New Treatment Option for Bovine Anaplasmosis

New Treatment Option for Bovine Anaplasmosis

Russell Nemetz
Russell Nemetz
Cattle producers have another option to treat clinical anaplasmosis from Elanco Animal Health. Clinical anaplasmosis is the most common vectorborne disease in cattle. Typically transmitted via ticks, the disease affects roughly 80 percent of the world’s cattle.1

Dr. Douglas Shane, veterinary scientific liaison at Elanco Animal Health, says Baytril 100-CA1 (enro-flox-a-cin) Injectable is a new conditionally approved treatment for clinical anaplasmosis in cattle.

“Baytril 100-CA1 is an antimicrobial that contains the proven molecule enrofloxacin. And recently Baytril 100-CA1 received conditional approval, that’s what the CA stand for, from the FDA, and that conditional approval is for the treatment of clinical anaplasmosis.”

Baytril 100-CA1 is the first and only antibiotic conditionally approved by the FDA for the treatment of clinical anaplasmosis pending a full demonstration. Dr. Shane says it’s for use in various classes of cattle.

“Baytril 100-CA1 is approved for use in replacement dairy heifers under 20 months of age and all classes of beef cattle except for beef calves less than two months of age and beef bulls of any age intentded for breeding. It’s not for use in any other class of dairy cattle or in veal calves.”

It’s estimated that clinical anaplasmosis accounts for $19 billion2 in annual losses worldwide -- $300 million in the US alone3 and can be hard to detect.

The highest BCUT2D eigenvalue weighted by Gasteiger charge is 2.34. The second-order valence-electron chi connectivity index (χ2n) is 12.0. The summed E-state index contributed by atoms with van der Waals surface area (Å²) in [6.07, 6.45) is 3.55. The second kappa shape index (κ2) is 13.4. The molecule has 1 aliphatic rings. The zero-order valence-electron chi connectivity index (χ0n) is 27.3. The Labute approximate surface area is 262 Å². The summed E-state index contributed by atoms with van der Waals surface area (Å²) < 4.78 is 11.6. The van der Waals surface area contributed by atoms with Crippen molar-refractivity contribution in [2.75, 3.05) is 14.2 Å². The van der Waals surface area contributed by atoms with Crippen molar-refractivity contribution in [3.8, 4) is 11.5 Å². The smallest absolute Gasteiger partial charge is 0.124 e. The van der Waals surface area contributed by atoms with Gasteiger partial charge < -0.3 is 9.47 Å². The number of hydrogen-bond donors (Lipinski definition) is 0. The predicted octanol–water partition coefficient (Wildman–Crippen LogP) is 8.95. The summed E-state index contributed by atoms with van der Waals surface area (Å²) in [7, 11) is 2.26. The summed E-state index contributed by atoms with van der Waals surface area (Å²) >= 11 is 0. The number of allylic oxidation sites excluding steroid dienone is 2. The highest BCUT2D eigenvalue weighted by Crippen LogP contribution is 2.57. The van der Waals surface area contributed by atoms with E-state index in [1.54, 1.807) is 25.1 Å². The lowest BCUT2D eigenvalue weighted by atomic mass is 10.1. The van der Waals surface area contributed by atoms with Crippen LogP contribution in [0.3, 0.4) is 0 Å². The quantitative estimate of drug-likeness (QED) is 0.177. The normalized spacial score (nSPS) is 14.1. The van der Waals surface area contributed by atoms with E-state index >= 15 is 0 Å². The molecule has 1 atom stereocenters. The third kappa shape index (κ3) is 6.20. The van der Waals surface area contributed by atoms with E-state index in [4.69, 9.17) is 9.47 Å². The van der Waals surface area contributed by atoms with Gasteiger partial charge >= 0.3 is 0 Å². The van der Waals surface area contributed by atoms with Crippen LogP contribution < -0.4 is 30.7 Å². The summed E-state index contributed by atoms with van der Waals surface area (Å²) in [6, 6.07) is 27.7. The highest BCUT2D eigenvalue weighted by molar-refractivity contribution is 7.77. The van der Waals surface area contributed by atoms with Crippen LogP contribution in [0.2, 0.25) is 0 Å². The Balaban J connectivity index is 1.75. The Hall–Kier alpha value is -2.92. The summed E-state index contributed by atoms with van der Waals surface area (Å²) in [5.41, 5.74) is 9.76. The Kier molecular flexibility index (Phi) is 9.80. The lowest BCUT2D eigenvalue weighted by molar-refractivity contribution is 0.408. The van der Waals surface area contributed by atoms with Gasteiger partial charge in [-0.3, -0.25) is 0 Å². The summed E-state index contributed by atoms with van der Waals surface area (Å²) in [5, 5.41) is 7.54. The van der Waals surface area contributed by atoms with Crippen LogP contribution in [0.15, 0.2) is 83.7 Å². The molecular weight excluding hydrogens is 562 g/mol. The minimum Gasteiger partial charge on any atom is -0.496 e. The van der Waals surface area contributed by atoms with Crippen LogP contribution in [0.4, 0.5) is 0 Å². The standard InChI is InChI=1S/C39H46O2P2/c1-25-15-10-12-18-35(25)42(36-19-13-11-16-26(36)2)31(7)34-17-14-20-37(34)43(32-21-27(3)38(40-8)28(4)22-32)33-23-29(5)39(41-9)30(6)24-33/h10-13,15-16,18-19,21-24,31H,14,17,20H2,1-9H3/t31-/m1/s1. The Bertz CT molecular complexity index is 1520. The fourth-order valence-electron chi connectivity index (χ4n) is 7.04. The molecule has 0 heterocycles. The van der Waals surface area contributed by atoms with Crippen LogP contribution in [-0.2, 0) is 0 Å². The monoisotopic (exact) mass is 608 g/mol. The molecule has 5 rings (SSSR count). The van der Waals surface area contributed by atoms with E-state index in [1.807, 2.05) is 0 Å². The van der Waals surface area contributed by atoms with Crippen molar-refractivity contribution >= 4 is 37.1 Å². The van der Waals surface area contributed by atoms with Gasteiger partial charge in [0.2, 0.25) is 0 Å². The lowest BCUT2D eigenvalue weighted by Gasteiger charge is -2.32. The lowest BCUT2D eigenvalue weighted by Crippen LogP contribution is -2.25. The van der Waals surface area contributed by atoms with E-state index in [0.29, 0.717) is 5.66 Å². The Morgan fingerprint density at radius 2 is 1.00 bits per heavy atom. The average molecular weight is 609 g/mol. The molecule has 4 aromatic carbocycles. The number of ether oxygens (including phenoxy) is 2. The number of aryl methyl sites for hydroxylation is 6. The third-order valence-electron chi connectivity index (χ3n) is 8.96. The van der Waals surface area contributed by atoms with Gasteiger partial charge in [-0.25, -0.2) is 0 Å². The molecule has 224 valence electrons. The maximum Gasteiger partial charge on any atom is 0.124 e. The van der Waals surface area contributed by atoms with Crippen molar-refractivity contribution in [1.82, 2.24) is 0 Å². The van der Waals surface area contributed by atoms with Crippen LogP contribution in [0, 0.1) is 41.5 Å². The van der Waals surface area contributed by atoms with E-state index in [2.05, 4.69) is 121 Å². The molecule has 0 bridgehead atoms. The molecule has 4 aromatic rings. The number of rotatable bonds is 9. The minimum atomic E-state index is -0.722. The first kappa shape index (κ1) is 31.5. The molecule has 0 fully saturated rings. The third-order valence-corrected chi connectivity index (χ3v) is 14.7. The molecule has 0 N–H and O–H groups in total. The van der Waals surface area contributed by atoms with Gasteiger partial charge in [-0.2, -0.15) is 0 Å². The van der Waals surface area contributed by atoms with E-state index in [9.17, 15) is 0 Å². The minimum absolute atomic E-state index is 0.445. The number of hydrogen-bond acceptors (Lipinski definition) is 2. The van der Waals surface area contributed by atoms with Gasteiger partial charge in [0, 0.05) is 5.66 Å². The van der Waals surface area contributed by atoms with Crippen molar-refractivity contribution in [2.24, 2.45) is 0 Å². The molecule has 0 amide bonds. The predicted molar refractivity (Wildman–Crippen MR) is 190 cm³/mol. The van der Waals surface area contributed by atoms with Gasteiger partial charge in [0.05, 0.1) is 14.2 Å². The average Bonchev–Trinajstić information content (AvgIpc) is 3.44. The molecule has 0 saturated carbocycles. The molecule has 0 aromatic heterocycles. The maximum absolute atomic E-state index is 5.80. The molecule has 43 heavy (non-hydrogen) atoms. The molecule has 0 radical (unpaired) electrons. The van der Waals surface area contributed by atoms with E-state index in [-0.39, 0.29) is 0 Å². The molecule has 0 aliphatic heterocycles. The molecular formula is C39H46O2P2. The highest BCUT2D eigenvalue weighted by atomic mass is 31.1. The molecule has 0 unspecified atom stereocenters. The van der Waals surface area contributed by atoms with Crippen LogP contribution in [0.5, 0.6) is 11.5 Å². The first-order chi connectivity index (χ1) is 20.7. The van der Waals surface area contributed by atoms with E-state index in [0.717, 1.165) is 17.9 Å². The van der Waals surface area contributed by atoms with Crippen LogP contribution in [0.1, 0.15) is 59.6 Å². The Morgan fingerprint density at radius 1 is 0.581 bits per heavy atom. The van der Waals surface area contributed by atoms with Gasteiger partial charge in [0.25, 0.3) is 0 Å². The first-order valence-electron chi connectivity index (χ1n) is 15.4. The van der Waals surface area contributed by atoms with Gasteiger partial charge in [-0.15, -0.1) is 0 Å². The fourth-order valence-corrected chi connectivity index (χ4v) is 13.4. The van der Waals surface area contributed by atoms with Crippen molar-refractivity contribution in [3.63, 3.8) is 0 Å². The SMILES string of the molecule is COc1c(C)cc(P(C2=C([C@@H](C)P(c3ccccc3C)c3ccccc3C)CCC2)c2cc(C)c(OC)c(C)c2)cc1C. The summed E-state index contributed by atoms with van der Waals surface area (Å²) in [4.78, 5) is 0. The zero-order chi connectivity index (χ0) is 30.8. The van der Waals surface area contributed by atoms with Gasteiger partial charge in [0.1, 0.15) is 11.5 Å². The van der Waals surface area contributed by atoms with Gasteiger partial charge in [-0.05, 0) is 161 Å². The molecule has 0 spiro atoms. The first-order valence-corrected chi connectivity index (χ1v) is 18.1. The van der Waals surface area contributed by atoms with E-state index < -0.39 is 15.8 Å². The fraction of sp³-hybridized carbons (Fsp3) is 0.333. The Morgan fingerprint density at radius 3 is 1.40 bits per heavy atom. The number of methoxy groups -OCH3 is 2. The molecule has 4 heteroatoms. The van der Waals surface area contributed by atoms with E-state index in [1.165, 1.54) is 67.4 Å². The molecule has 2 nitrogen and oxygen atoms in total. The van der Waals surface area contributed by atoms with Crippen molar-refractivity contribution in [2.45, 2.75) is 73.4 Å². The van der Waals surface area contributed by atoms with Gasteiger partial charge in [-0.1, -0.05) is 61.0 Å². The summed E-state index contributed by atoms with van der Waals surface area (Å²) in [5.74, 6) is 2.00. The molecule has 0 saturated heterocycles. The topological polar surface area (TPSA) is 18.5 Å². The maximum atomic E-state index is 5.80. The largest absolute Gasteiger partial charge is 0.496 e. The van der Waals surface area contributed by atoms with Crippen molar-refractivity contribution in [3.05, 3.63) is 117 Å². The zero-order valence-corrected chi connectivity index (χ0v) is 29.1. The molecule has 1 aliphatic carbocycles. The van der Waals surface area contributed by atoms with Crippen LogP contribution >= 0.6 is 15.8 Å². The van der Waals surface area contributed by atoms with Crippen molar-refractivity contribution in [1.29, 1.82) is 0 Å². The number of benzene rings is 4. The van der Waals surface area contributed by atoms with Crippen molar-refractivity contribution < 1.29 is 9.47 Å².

“The symptoms can vary quite a bit, but they would include things like weakness, labored breathing potentially, fever, even abortions in pregnant cows, and one of the more severe symptoms honestly is death. Death can certainly occur in cattle that have been affected with anaplasmosis.”

Baytril 100-CA1 is available only by or on the order of a licensed veterinarian.

©2020 Elanco

Bayer and Baytril are registered trademarks of Bayer. Elanco and the diagonal bar logo are trademarks of Elanco or its affiliates. BL201389

1 Marcelino I, Almeida AMD, Ventosa M, Pruneau, et al. (2012). Tick-borne diseases in cattle: Applications of proteomics to develop new generation vaccines. Journal of Proteomics, 75(14), 4232–4250. doi:10.1016/j.jprot.2012.03.026

2 Castro, J. J. D. (1997). Sustainable tick and tickborne disease control in livestock improvement in developing countries. Vet. Parasitol., 71(2-3), 77–97. doi: 10.1016/s0304-4017(97)00033-2

3 Kocan, K.M., J. de la Fuente, A.A. Guglielmone, and R.D. Melendez. 2003. Antigens and alternatives for control of anaplasma marginale infection in cattle. Clinical Microbiology Reviews 16 (4): 698–712.

Source: NAFB

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